Can’t say too much about those eggs and the cheese, unfortunately. Kylie pointed out that Alex and Aaron try to source as much as possible from within a hundred miles or so, so they may have been local yokels and cheddar. As a keeper of laying hens myself, I can tell you that the eggs were not the cheap store brand, flavorless variety you’re likely to get elsewhere.

What’s left now is to talk about the meat. The choice Monday morning was between brisket and hot Italian breakfast sausage. I’ve sampled the sausage, and it’s excellent, but, as I said, I was looking for a taste experience way beyond the range of what I’m likely to be cooking up on a weekday morn’. I went with the brisket.

Some things to know about brisket: it’s one of the eight primal cuts of beef — basically, regions of muscle groups that work together to perform support or motion functions. The areas that get the least work out (think the loin, at the top of a steer behind the ribs and before the back leg, or “round”) are the tenderest, and typically the most expensive. The brisket, on the other hand, used for corned beef, pastrami, and barbecue, is the breast muscle region, which supports more than half the animals standing body-weight. And we’re talking big animals. As you’d guess, that means those muscles have to be reinforced by lots and lots of connective tissue, which make brisket a brutally tough cut to chew — in the wrong chef’s hands.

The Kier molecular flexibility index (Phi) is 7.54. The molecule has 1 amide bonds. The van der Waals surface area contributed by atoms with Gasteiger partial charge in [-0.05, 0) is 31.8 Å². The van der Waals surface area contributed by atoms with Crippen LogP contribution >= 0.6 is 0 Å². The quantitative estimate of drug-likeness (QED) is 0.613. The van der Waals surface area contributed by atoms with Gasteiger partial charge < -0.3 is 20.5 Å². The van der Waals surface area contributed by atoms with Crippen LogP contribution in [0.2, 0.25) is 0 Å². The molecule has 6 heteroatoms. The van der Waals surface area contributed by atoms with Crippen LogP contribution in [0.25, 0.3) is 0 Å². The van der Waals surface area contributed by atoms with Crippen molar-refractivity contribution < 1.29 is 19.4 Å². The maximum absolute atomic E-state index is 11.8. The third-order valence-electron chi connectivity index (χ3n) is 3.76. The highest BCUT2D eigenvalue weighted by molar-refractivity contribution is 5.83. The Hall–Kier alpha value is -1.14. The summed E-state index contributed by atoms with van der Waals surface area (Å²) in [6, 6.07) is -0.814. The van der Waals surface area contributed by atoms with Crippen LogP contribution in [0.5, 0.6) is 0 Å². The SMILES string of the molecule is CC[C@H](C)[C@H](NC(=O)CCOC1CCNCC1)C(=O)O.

In the right chef’s hands, however, brisket comes pretty close to a melt in your mouth sacrament, after it’s been subjected to a marinade or rub cooked low and slow, causing the miraculous softening of what would be defiant gristle. Leaving the fat cap on during long, dry cooking process, whether baking or roasting, helps the meat retain moisture.

…after A-OK treats it to a salt & pepper rub, and then smokes it over maple & oak for 14 hours, you’re getting wayyyy more than you pay for…

And A-OK proves that brisket is definitely in the right hands there in their little brick smokehouse. Local beef farmers aren’t numerous enough to satisfy the appetite for barbecue in the Berkshires, so A-OK sources their brisket from Creekstone Farms out of Kansas, who buy from local farms throughout the Midwest and follow a very strict diet and care regimen, which includes humane treatment certification. In pursuit of that goal, they hired Dr. Temple Grandin to design their their slaughterhouse, which is a step or two above what most facilities do.